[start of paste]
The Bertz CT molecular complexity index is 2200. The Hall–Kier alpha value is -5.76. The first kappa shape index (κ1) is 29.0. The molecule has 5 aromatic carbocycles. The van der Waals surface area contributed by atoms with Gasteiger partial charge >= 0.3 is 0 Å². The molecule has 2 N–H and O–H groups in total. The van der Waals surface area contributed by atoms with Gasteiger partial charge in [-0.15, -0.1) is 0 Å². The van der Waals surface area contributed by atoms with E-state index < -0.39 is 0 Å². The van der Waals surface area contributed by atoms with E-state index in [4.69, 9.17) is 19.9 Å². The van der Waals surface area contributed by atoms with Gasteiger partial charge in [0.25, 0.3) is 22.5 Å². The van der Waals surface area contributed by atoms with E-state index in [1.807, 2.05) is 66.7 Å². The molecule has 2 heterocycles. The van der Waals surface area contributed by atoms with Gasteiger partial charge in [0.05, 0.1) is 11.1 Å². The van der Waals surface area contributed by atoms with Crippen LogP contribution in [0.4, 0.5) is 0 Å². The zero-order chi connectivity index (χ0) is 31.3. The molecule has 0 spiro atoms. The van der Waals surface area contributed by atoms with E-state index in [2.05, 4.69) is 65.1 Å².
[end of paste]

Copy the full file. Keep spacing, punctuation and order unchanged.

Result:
The Bertz CT molecular complexity index is 2200. The Hall–Kier alpha value is -5.76. The first kappa shape index (κ1) is 29.0. The molecule has 5 aromatic carbocycles. The van der Waals surface area contributed by atoms with Gasteiger partial charge >= 0.3 is 0 Å². The molecule has 2 N–H and O–H groups in total. The van der Waals surface area contributed by atoms with Gasteiger partial charge in [-0.15, -0.1) is 0 Å². The van der Waals surface area contributed by atoms with E-state index < -0.39 is 0 Å². The van der Waals surface area contributed by atoms with E-state index in [4.69, 9.17) is 19.9 Å². The van der Waals surface area contributed by atoms with Gasteiger partial charge in [0.25, 0.3) is 22.5 Å². The van der Waals surface area contributed by atoms with E-state index in [1.807, 2.05) is 66.7 Å². The molecule has 2 heterocycles. The van der Waals surface area contributed by atoms with Gasteiger partial charge in [0.05, 0.1) is 11.1 Å². The van der Waals surface area contributed by atoms with Crippen LogP contribution in [0.4, 0.5) is 0 Å². The zero-order chi connectivity index (χ0) is 31.3. The molecule has 0 spiro atoms. The van der Waals surface area contributed by atoms with E-state index in [2.05, 4.69) is 65.1 Å².